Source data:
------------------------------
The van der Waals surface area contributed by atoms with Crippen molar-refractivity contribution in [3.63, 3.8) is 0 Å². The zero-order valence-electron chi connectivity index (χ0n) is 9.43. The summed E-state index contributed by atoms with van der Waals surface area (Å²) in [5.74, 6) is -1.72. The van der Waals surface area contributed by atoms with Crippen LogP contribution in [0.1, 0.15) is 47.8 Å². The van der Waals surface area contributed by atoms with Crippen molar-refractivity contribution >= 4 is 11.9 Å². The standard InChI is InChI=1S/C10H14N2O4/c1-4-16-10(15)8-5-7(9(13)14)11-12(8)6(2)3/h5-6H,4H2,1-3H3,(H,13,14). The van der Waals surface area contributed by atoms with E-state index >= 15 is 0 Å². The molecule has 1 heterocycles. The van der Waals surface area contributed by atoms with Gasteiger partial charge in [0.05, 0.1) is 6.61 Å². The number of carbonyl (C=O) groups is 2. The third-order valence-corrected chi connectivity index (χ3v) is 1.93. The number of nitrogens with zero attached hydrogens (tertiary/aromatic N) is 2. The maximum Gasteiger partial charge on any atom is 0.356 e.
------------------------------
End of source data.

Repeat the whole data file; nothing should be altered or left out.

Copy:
The van der Waals surface area contributed by atoms with Crippen molar-refractivity contribution in [3.63, 3.8) is 0 Å². The zero-order valence-electron chi connectivity index (χ0n) is 9.43. The summed E-state index contributed by atoms with van der Waals surface area (Å²) in [5.74, 6) is -1.72. The van der Waals surface area contributed by atoms with Crippen LogP contribution in [0.1, 0.15) is 47.8 Å². The van der Waals surface area contributed by atoms with Crippen molar-refractivity contribution >= 4 is 11.9 Å². The standard InChI is InChI=1S/C10H14N2O4/c1-4-16-10(15)8-5-7(9(13)14)11-12(8)6(2)3/h5-6H,4H2,1-3H3,(H,13,14). The van der Waals surface area contributed by atoms with E-state index >= 15 is 0 Å². The molecule has 1 heterocycles. The van der Waals surface area contributed by atoms with Gasteiger partial charge in [0.05, 0.1) is 6.61 Å². The number of carbonyl (C=O) groups is 2. The third-order valence-corrected chi connectivity index (χ3v) is 1.93. The number of nitrogens with zero attached hydrogens (tertiary/aromatic N) is 2. The maximum Gasteiger partial charge on any atom is 0.356 e.